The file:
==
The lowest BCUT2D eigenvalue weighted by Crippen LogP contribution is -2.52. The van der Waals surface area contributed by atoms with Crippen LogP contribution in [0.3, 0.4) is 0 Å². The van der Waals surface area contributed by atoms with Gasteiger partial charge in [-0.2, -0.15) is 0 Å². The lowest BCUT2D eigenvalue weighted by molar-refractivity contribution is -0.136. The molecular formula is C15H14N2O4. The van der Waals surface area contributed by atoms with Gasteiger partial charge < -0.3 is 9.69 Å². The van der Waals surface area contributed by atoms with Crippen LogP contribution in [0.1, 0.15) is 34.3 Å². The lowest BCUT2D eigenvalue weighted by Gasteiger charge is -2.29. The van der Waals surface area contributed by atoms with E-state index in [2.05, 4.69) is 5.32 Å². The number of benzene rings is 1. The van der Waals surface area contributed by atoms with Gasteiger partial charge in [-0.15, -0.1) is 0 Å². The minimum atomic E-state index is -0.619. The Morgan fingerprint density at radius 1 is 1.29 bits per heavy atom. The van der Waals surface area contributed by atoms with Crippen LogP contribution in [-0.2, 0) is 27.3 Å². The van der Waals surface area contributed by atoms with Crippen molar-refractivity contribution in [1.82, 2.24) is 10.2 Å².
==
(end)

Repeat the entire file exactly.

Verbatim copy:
The lowest BCUT2D eigenvalue weighted by Crippen LogP contribution is -2.52. The van der Waals surface area contributed by atoms with Crippen LogP contribution in [0.3, 0.4) is 0 Å². The van der Waals surface area contributed by atoms with Gasteiger partial charge in [-0.2, -0.15) is 0 Å². The lowest BCUT2D eigenvalue weighted by molar-refractivity contribution is -0.136. The molecular formula is C15H14N2O4. The van der Waals surface area contributed by atoms with Gasteiger partial charge < -0.3 is 9.69 Å². The van der Waals surface area contributed by atoms with Crippen LogP contribution in [0.1, 0.15) is 34.3 Å². The lowest BCUT2D eigenvalue weighted by Gasteiger charge is -2.29. The van der Waals surface area contributed by atoms with E-state index in [2.05, 4.69) is 5.32 Å². The number of benzene rings is 1. The van der Waals surface area contributed by atoms with Gasteiger partial charge in [-0.15, -0.1) is 0 Å². The minimum atomic E-state index is -0.619. The Morgan fingerprint density at radius 1 is 1.29 bits per heavy atom. The van der Waals surface area contributed by atoms with Crippen LogP contribution in [-0.2, 0) is 27.3 Å². The van der Waals surface area contributed by atoms with Crippen molar-refractivity contribution in [1.82, 2.24) is 10.2 Å².